--> Abstract: Evolving Water Management Practices in Shale Gas Development, by Soeder, Daniel J.; Rodriguez, Rebecca S.; #90163 (2013)

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Evolving Water Management Practices in Shale Gas Development

Soeder, Daniel J.; Rodriguez, Rebecca S.

Environmental concerns resulting from the large-scale development of shale gas have changed the way industry obtains, transports, recovers, and ultimately disposes of water. In the early years of shale gas development, water for hydraulic fracturing was largely obtained from municipal taps, resulting in public concerns about impacts on local drinking water supplies, especially in semi-arid locations like Texas. Drillers have since discovered that much cheaper water of far lower quality will work for hydraulic fracturing in most shales, and a combination of recovered flowback fluid and lower-quality water such as wastewater treatment effluent are now generally used. Transporting large volumes of water to well sites has also changed, where the current practice is to use a centralized impoundment to collect raw water and then send it to nearby well sites via a temporary, overland pipeline. This greatly reduces the number of tanker trucks driving on fragile dirt roads in sensitive stream headwater areas. Such improvements are largely the result of economics as well as regulations. However, some new problems have arisen. For example, disposal of high TDS flowback from the Marcellus Shale was initially done using a conventional wastewater treatment plant, which allowed the dissolved salts to pass through into freshwater streams, often resulting in fish kills. Regulatory changes and higher disposal costs have reduced this impact by encouraging drillers to recycle and dispose of their flowback water via Underground Injection Control (UIC) wells. This has resulted in a new problem of induced seismicity caused by large volumes of injected wastewater. Several new issues have come to light from recent research. These include the potential for the drilling process itself to create groundwater surges in shallow aquifers, entraining pre-existing methane gas, minerals, and sediment. This can affect the taste and appearance of groundwater in nearby water wells, and may increase methane concentrations to explosive levels. Another concern is that toxic metals and radionuclides associated with black shale may oxidize at the surface and leach from any drill cuttings left behind. These issues will need to be addressed by industry practice, regulations, or both, but as evidenced by previous challenges, they can also be viewed as opportunities to improve economics and public opinion.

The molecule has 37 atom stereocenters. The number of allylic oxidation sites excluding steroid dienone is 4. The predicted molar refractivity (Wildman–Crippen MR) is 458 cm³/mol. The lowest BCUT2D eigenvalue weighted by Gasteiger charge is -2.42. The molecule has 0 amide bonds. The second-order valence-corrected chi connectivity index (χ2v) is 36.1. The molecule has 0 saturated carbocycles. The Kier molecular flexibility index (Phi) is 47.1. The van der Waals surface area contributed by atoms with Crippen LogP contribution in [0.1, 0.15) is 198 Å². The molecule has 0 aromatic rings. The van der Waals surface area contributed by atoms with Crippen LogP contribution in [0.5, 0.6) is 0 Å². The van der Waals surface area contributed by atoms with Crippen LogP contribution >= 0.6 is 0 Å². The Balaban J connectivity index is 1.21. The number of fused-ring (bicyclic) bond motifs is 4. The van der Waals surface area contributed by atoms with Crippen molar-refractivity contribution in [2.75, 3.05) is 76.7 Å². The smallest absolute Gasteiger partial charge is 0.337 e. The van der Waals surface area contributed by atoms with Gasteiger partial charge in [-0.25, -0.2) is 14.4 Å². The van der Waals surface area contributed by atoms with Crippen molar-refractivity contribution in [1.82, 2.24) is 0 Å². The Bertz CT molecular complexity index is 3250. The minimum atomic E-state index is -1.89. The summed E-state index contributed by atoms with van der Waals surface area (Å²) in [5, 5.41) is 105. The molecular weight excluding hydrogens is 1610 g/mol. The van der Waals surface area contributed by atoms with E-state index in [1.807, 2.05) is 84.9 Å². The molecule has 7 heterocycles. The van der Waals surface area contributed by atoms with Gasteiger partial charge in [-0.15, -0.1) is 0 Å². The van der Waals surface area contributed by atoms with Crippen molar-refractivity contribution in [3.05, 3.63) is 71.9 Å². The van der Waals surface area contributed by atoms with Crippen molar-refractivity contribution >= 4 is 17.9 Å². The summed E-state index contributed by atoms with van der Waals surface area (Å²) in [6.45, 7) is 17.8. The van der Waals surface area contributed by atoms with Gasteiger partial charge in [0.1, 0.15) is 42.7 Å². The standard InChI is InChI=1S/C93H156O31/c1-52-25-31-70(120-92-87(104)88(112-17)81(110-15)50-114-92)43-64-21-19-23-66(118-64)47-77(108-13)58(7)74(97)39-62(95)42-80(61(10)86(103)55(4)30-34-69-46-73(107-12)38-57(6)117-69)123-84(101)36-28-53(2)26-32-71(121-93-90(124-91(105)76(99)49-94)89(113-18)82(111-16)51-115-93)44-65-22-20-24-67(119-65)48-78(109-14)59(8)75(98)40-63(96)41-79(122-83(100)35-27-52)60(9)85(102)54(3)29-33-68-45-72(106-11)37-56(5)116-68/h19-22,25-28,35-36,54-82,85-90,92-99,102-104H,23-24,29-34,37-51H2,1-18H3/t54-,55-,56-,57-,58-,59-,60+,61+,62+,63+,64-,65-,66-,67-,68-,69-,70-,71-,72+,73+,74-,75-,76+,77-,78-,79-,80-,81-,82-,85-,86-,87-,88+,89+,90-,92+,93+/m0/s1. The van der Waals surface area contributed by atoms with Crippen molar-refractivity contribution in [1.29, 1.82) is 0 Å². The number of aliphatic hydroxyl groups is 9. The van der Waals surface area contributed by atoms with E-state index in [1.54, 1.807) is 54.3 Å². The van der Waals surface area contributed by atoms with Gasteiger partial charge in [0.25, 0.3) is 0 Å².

AAPG Search and Discovery Article #90163©2013AAPG 2013 Annual Convention and Exhibition, Pittsburgh, Pennsylvania, May 19-22, 2013